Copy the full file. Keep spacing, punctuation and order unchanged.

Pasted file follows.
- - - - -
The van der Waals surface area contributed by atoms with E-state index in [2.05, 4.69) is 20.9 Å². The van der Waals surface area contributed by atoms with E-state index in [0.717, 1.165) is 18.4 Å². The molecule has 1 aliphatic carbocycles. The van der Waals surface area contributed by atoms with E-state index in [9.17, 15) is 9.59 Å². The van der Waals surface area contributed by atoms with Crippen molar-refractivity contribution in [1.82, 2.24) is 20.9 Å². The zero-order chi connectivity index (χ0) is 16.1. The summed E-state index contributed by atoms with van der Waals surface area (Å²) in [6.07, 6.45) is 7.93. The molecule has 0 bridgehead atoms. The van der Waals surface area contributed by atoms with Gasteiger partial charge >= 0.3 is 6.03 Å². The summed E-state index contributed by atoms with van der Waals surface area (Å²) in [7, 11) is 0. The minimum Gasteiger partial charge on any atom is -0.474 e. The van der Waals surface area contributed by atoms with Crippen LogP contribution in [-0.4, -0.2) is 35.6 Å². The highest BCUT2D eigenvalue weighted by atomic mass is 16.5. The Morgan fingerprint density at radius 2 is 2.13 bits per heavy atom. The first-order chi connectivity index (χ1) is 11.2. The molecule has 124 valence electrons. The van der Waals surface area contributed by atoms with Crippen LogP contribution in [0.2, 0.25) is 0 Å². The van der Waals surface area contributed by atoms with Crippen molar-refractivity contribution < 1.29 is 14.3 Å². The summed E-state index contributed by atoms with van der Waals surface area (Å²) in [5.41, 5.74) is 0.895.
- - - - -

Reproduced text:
The van der Waals surface area contributed by atoms with E-state index in [2.05, 4.69) is 20.9 Å². The van der Waals surface area contributed by atoms with E-state index in [0.717, 1.165) is 18.4 Å². The molecule has 1 aliphatic carbocycles. The van der Waals surface area contributed by atoms with E-state index in [9.17, 15) is 9.59 Å². The van der Waals surface area contributed by atoms with Crippen molar-refractivity contribution in [1.82, 2.24) is 20.9 Å². The zero-order chi connectivity index (χ0) is 16.1. The summed E-state index contributed by atoms with van der Waals surface area (Å²) in [6.07, 6.45) is 7.93. The molecule has 0 bridgehead atoms. The van der Waals surface area contributed by atoms with Gasteiger partial charge >= 0.3 is 6.03 Å². The summed E-state index contributed by atoms with van der Waals surface area (Å²) in [7, 11) is 0. The minimum Gasteiger partial charge on any atom is -0.474 e. The van der Waals surface area contributed by atoms with Crippen LogP contribution in [-0.4, -0.2) is 35.6 Å². The highest BCUT2D eigenvalue weighted by atomic mass is 16.5. The Morgan fingerprint density at radius 2 is 2.13 bits per heavy atom. The first-order chi connectivity index (χ1) is 11.2. The molecule has 124 valence electrons. The van der Waals surface area contributed by atoms with Crippen LogP contribution in [0.2, 0.25) is 0 Å². The van der Waals surface area contributed by atoms with Crippen molar-refractivity contribution < 1.29 is 14.3 Å². The summed E-state index contributed by atoms with van der Waals surface area (Å²) in [5.41, 5.74) is 0.895.